Paul has made friends with the owner of a convenience store near the Nashville Farmers Market. Over the years of taking the children on walks in the adjacent Bicentennial Mall, he found this little refreshment stop. As their friendship unfolded, details of our life were shared and it came to pass that this man wanted some of our farm’s lamb. Not in the traditional cut and frozen kind of delivery. Nope, that would be easy. This man wanted a live lamb (or more) delivered to his shop to coincide with a high Islamic holiday.
Now, I am somewhat familiar with our world’s religions. Having traveled extensively throughout Asia i have spent time surrounded by folks who make offerings to Ganesha the elephant God and pilgrims spinning prayer wheels high in the Himalayas. I have heard Islam’s call to prayer from mosques surrounding me on all sides and was lucky in my twenties to have witnessed all types of amazing rituals. It was no surprise to me that this man wanted a live lamb. Paul and I lived in Indonesia in the 1990’s and could easily recall the holidays throughout this most populated Muslim nation as millions celebrated Eid Al Adha, the festival of sacrifice, making offerings in remembrance of Abraham’s willingness to offer his son to God.
Back to the story of my husband and the man from the convenience store. As things unfold we realize quickly there were two issues. One: this urban shop owner actually has limited access to a shepherd willing to deliver him a live ram. Two: we castrated all of our ram lambs making them unsuitable for this man’s needs. sheesh. I was done. but Paul was not.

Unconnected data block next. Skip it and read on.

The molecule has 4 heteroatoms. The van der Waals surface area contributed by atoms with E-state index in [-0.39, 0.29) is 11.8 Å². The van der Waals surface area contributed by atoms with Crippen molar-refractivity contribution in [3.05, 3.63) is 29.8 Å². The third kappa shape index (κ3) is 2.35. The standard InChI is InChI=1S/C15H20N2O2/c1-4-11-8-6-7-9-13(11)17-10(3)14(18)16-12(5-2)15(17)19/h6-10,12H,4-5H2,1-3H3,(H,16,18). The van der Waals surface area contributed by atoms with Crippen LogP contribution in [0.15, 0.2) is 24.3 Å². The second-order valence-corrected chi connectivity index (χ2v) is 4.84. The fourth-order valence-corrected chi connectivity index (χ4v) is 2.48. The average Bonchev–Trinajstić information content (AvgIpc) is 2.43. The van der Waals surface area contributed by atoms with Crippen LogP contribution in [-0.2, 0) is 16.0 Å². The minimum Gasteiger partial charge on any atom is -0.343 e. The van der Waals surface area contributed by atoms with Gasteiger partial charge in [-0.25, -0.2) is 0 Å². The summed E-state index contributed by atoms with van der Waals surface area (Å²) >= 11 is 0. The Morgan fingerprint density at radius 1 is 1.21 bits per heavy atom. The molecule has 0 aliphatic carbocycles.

What does Paul do? He arranges to purchase a pair of uncastrated male lambs from our neighbor and spends hours crafting a beautiful wooden transport crate to fit perfectly into our van (of course we would transport the lambs along with our family and CSA delivery to Nashville before dawn on a Saturday) Paul was un -stoppable, and while i know better than to attempt to stop him, i did point out the exercise seemed ridiculous. We are not very good at being the “middle man”. We exclusively sell our own product. For this effort, how this was arranged, we will receive, according to my calculations, NOTHING.
Saturday morning dawned, we awoke earlier than usual in order to load the lambs. I was full of doubt but enjoyed the success of heading off the farm with all we had hoped . Two hours later, when we pulled into the designated meeting point and I saw the man’s face light up the still dark sky, I understood why Paul did this. I felt such pride in my man. He wanted to help his acquaintance achieve the unachievable, and he did. The personal, professional, and cultural significance of this exchange was pure joy.
We drove our van to the usual spot in the farmers market to unload and start our weekly CSA delivery day, our friend, drove in the opposite direction to celebrate with his community and so our days began.